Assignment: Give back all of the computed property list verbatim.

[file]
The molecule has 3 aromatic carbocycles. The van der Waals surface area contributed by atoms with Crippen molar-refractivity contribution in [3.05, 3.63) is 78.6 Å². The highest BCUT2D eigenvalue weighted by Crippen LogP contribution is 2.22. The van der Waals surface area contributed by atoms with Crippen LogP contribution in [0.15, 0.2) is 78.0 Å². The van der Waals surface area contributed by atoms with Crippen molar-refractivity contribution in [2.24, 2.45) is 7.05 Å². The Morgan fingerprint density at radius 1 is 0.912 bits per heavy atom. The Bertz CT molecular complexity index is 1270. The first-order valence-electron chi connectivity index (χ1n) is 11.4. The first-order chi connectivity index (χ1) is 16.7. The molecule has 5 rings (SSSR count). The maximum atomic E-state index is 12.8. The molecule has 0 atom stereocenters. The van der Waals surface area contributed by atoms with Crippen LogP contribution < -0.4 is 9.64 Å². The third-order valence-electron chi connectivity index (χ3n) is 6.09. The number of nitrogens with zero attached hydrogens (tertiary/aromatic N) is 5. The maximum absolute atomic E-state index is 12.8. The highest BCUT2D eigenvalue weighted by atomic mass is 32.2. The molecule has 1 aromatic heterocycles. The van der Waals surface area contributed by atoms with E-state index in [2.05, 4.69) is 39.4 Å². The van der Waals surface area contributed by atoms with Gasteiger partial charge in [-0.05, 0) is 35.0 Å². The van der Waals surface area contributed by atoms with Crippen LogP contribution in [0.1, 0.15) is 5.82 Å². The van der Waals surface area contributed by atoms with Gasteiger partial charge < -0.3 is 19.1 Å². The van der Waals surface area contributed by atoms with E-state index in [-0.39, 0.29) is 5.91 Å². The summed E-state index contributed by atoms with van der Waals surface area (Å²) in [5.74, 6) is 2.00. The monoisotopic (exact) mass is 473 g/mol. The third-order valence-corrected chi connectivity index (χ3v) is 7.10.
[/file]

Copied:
The molecule has 3 aromatic carbocycles. The van der Waals surface area contributed by atoms with Crippen molar-refractivity contribution in [3.05, 3.63) is 78.6 Å². The highest BCUT2D eigenvalue weighted by Crippen LogP contribution is 2.22. The van der Waals surface area contributed by atoms with Crippen LogP contribution in [0.15, 0.2) is 78.0 Å². The van der Waals surface area contributed by atoms with Crippen molar-refractivity contribution in [2.24, 2.45) is 7.05 Å². The Morgan fingerprint density at radius 1 is 0.912 bits per heavy atom. The Bertz CT molecular complexity index is 1270. The first-order valence-electron chi connectivity index (χ1n) is 11.4. The first-order chi connectivity index (χ1) is 16.7. The molecule has 5 rings (SSSR count). The maximum atomic E-state index is 12.8. The molecule has 0 atom stereocenters. The van der Waals surface area contributed by atoms with Crippen LogP contribution < -0.4 is 9.64 Å². The third-order valence-electron chi connectivity index (χ3n) is 6.09. The number of nitrogens with zero attached hydrogens (tertiary/aromatic N) is 5. The maximum absolute atomic E-state index is 12.8. The highest BCUT2D eigenvalue weighted by atomic mass is 32.2. The molecule has 1 aromatic heterocycles. The van der Waals surface area contributed by atoms with E-state index in [2.05, 4.69) is 39.4 Å². The van der Waals surface area contributed by atoms with Gasteiger partial charge in [-0.05, 0) is 35.0 Å². The van der Waals surface area contributed by atoms with Crippen LogP contribution in [0.1, 0.15) is 5.82 Å². The van der Waals surface area contributed by atoms with Gasteiger partial charge < -0.3 is 19.1 Å². The van der Waals surface area contributed by atoms with E-state index in [-0.39, 0.29) is 5.91 Å². The summed E-state index contributed by atoms with van der Waals surface area (Å²) in [5.74, 6) is 2.00. The monoisotopic (exact) mass is 473 g/mol. The third-order valence-corrected chi connectivity index (χ3v) is 7.10.